Food Dehydrating

by Richard Munn|Published 07-21-2006

 

Inuit children in front of a drying rack for salmonThe use of dehydration as a food-preserving method has been around for thousands of years. Prior to the advent of refrigeration, people only had two options - dehydration and canning. Canning requires a supply of airtight glass jars and equipment to boil those jars. Dehydration requires only a gentle source of heat. The dehydration process used by our ancestors could be a simple as hanging meat, vegetables or berries over wood frames in the sun and wind.

How does dehydration work?

Bacteria, yeasts and moulds need a food source and water to grow. When we dehydrate food, we remove most of the water and prevent this growth process. Drying also slows down the action of enzymes in the food. Enzymes are naturally present in food, causing it to ripen (and eventually spoil). By slowing down enzyme action, we help the food last longer.

Having a supply of food that requires no refrigeration to last is an obvious advantage for backcountry travellers. An added bonus is the substantial savings in weight and volume. Dried food shrinks in size, and obviously weighs less because the heaviest component (water) has been removed.

Dehydrating Food

Food can be dehydrated any number of ways, including sun-drying, oven-drying and by using a commercial

Two things are required - a heat source to dry the food; and some way of moving air over the food to remove the moist air.                                          

Sun and solar drying are slower than other methods, and may not be succesful if humidity is high. Oven drying is quick, but lacks a way of moving air over the food and is not all that energy efficient. Most people who dehydrate food in any significant quantities purchase and use a commercial food dehydrator.

                                  food dehydrator                                    

Food dehydrators generally are cylindrical in shape, and consist of a base with a heater and fan, and round trays that stack above this base. Trays are perforated to allow air movement. A lid at the top of the stack closes off the system.                                                                                             Foods that are suitable for dehydration are those that are high in water content and low in fat. This includes a wide variety of foods, including:

    • Fruits
    • Vegetables
    • Lean meats and fish
    • Sauces, purees and stews

What doesn't work? There are some foods that are not appropriate for drying, and they tend to be foods with high fat contents. Dehydration removes water, not oils and fats. If fats are present, they will eventually go rancid, even if the food itself doesn't spoil. This means we have to forgo trying to dehydrate fatty foods like some meats, cheese or sauces and stews with a high fat content. Home dehydration of dairy products is generally not an option. For example, you can't use your dehydrator to make powdered milk. Dairy dehydration requires specialized equipment.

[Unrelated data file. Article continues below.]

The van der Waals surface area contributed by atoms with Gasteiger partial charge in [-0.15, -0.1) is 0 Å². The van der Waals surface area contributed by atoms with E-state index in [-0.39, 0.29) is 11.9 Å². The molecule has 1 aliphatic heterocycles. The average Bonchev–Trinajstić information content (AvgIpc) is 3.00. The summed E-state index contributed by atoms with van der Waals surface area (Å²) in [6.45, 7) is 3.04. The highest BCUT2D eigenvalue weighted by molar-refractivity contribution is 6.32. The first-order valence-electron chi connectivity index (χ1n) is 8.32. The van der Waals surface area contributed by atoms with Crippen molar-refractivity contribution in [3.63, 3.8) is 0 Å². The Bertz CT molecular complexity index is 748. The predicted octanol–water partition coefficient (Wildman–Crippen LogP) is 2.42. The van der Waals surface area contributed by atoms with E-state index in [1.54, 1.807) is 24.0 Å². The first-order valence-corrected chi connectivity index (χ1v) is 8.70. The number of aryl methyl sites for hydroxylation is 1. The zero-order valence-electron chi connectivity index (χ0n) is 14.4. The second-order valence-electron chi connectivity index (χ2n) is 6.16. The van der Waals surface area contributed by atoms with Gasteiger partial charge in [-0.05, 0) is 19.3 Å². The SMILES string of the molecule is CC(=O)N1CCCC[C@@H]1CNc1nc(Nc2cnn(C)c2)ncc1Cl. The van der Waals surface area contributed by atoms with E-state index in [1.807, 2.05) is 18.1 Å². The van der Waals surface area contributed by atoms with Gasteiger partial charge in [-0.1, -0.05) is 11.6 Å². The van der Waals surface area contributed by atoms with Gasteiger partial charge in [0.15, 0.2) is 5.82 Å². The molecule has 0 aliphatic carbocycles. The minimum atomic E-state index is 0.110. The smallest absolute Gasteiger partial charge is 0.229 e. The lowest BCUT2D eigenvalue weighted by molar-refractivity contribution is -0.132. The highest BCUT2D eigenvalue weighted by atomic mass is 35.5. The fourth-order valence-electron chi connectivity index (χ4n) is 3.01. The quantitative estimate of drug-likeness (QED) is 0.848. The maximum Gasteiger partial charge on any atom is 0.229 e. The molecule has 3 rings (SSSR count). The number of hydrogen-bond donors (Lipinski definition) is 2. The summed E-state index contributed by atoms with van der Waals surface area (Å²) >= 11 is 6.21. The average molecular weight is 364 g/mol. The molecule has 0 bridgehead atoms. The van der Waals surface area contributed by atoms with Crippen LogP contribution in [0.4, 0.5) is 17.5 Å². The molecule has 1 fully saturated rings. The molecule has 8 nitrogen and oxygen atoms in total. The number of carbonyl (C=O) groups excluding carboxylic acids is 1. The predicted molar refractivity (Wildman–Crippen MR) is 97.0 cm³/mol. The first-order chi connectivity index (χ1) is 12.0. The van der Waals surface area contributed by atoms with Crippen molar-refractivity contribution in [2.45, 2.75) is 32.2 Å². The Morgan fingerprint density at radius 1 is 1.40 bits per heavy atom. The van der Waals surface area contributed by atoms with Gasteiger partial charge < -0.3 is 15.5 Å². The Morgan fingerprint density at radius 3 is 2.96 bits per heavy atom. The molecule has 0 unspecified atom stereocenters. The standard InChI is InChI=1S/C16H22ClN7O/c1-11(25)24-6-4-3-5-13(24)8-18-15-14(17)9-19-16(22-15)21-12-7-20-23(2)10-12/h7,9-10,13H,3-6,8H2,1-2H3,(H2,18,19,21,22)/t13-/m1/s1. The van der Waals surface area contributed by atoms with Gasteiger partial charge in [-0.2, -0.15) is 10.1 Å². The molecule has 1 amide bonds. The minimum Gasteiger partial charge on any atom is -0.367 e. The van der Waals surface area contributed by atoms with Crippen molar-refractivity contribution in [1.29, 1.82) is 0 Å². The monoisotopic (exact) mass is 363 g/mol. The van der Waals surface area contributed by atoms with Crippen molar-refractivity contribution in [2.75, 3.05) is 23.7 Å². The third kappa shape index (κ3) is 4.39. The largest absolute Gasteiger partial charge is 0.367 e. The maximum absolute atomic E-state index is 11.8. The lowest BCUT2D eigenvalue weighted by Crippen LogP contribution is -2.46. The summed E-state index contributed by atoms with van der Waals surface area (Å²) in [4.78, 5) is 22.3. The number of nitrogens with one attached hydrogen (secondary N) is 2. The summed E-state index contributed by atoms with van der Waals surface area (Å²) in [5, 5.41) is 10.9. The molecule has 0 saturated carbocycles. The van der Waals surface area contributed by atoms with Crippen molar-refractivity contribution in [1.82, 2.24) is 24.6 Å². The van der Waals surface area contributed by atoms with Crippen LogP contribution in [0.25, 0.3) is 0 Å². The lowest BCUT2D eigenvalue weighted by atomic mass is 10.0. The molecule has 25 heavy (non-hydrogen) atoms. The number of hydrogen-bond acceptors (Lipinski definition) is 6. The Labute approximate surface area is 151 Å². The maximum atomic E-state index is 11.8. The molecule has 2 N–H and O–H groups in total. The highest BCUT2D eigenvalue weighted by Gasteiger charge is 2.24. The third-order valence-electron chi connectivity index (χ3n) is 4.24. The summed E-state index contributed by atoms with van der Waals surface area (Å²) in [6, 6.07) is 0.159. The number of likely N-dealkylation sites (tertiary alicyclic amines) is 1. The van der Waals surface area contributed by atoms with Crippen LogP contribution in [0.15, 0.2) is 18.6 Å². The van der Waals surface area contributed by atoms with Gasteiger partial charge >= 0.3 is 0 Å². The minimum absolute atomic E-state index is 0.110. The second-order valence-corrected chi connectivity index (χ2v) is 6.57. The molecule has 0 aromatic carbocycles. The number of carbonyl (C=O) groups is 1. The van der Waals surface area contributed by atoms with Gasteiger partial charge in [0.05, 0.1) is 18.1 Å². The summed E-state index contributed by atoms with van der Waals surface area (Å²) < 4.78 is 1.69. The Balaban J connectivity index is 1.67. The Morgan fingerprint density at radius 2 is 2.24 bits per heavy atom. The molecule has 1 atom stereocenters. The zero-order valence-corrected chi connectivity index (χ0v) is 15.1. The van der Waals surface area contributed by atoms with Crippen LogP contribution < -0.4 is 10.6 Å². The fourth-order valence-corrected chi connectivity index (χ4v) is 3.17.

Finally, there are some foods that have such a high moisture content that by the time that water is removed by dehydrating, there is simply nothing left. Try dehydrating watermelon and you'll end up with watermelon dust. Try celery pieces and you'll end up with tiny, hard chunks of concentrated celery that will never rehydrate (they can be ground into celery powder, though.

Weight and Space Savings

Dehydration offers substantial savings in weight and packing volume. Many fruits and vegetables consist of between 80% and 90% water, and once this water is removed by dehydration, the savings can be nothing short of amazing. For example, a ten pound bag of carrots, washed and sliced, will fit into a large mason jar after dehydration.

A large container of spaghetti sauce will dehydrate to a concentrated 'leather' which will fit into a small Ziploc bag and weigh next to nothing.

A supply of dehydrated ingredients, supplemented by soup and sauce bases available at most bulk food stores can form the basis for a number of lightweight and delicious meals.

There's another advantage of dehydrating food - the cost benefit. You can buy fruit and vegetables in season when they are at their lowest price and dry them for later use. If you know anyone with a garden, chances are they're looking for people to take those extra tomatoes and zucchinis anyway. If you've priced commercially prepared dried foods, you already understand how much money you can save by preparing your own.